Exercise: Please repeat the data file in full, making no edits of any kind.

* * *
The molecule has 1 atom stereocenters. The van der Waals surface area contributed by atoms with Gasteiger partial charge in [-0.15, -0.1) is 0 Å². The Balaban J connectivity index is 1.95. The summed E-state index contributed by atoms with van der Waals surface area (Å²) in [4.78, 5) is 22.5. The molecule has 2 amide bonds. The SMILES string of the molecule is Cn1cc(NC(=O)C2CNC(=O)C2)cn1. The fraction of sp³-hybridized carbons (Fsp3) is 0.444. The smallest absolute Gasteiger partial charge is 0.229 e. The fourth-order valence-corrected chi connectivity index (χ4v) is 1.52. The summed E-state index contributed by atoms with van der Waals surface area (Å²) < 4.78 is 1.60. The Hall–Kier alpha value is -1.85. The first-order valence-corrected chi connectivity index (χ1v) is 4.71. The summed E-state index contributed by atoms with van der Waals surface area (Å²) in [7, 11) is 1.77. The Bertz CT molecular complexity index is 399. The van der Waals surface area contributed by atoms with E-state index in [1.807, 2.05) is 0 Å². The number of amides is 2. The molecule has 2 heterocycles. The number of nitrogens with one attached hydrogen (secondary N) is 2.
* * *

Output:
The molecule has 1 atom stereocenters. The van der Waals surface area contributed by atoms with Gasteiger partial charge in [-0.15, -0.1) is 0 Å². The Balaban J connectivity index is 1.95. The summed E-state index contributed by atoms with van der Waals surface area (Å²) in [4.78, 5) is 22.5. The molecule has 2 amide bonds. The SMILES string of the molecule is Cn1cc(NC(=O)C2CNC(=O)C2)cn1. The fraction of sp³-hybridized carbons (Fsp3) is 0.444. The smallest absolute Gasteiger partial charge is 0.229 e. The fourth-order valence-corrected chi connectivity index (χ4v) is 1.52. The summed E-state index contributed by atoms with van der Waals surface area (Å²) < 4.78 is 1.60. The Hall–Kier alpha value is -1.85. The first-order valence-corrected chi connectivity index (χ1v) is 4.71. The summed E-state index contributed by atoms with van der Waals surface area (Å²) in [7, 11) is 1.77. The Bertz CT molecular complexity index is 399. The van der Waals surface area contributed by atoms with E-state index in [1.807, 2.05) is 0 Å². The number of amides is 2. The molecule has 2 heterocycles. The number of nitrogens with one attached hydrogen (secondary N) is 2.